- About ABA
- Conservation & Community
- Young Birders
- Listing & Taxonomy
This month, we’ve got three birds to study in attempts to derive the correct answer. From the left two individuals, we can determine that they have fairly wide wings with rounded wingtips, suggesting that these birds are
1) inhabitants of dense vegetation,
2) fairly short-distance migrants (if migrants at all), or
This is because long, pointed wings do not provide the exquisite control over the sharp turns so necessary in tight spaces that short, rounded wings do. Additionally, short and rounded wings are less efficient for long flights typical of the longer-distance migrants. These two aspects of bird ecology are the primary driving forces in wing shape in most species, though they are in opposition in some, with those species coming to some compromise between the constraints of their ecologies.
In addition to shortish and rounded wings, all three birds show fairly long tails, relative to body length, and the left bird shows well a thin and short bill. The various shape features should send us to the passerines where, due to the immense number of possibilities involved in that single order, we’ll have to gauge at least some of the species’ color pattern. The right bird shows a distinct white outer edge to its long tail, and with that white not extending around the corner of the tail. That bird’s underparts appear whitish (or, at least, pale) and unmarked (though we can see that bird’s right foot forming a distinct dark patch on the belly). The head looks grayish, but the image is so small and the lighting difficult, that we should not be surprised if that estimation turns out to be incorrect.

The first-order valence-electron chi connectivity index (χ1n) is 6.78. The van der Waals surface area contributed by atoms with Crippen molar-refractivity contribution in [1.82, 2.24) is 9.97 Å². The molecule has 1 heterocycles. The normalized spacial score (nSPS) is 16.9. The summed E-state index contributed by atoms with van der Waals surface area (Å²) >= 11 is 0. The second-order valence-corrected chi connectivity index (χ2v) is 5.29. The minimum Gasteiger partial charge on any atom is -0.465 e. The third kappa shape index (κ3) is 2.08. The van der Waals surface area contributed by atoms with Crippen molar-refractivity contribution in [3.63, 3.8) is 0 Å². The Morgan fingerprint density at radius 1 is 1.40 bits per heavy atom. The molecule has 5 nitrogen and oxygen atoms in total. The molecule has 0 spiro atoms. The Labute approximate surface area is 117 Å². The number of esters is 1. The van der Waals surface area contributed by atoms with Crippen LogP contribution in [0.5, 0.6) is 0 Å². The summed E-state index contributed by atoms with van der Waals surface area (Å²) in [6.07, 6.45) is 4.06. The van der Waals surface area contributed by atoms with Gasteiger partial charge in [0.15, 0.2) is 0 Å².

Expounding on that lighting, we should note that the sun is above and to the right of the three birds, thus they are backlit: the top of the right bird’s head is the only part of any of the three birds that we can see that is directly lit; all the rest of the parts of that bird and the entirety of what we can see on the left two birds are in shadow. Thus, caution is necessary in determining tail pattern, something that might be important in the identification of these birds.
While beasts like larks and wagtails might be considered, those species are all long-winged, being open-country birds. Chickadees are also pale underneath with some having white edges to the tail, but they all show a distinct black throat lacking in our quiz birds. Some age-sex classes of Tennessee Warbler are white-underparted (is that a word?), but that species has a short tail lacking white edges. Bushtits have short, rounded wings and long tails, but, again, those tails lack white edges.
We really are left no option but the gnatcatchers. The caveat provided with the quiz photo – “This picture of three different individuals was taken east of the Mississippi River” – should rule out all but Blue-gray Gnatcatcher. But, that species’ tail is much more extensively white below than shown by even the right bird! Ah, but this is where that difficult lighting comes in. Because of the manner in which tails are folded – individual rectrices layered over the neighboring distal (toward the outside) feather resulting in the two central feathers being the ones visible from above and the two outer feathers from below – when looking at a tail from below, the only part of the that tail with no feather layered over it is the outer part of the outer tail feathers. In backlit situations – with the light coming through the tail, multiple layers of rectrices blocks the light while the single layer of tail feather at the edges of the tail do not. This produces a Black-tailed Gnatcatcher-like tail pattern on the right bird of the three Blue-gray Gnatcatchers that I photographed in migration at Cape May Point, Cape May Co., NJ, on 20 April 2011.
The following people (listed by submission date beginning with the earliest) submitted correct answers for the June Bird Photo Quiz—Blue-gray Gnatcatcher:
The following list shows the number of submissions for each species guessed.
The photo and answer for this quiz were supplied by Tony Leukering.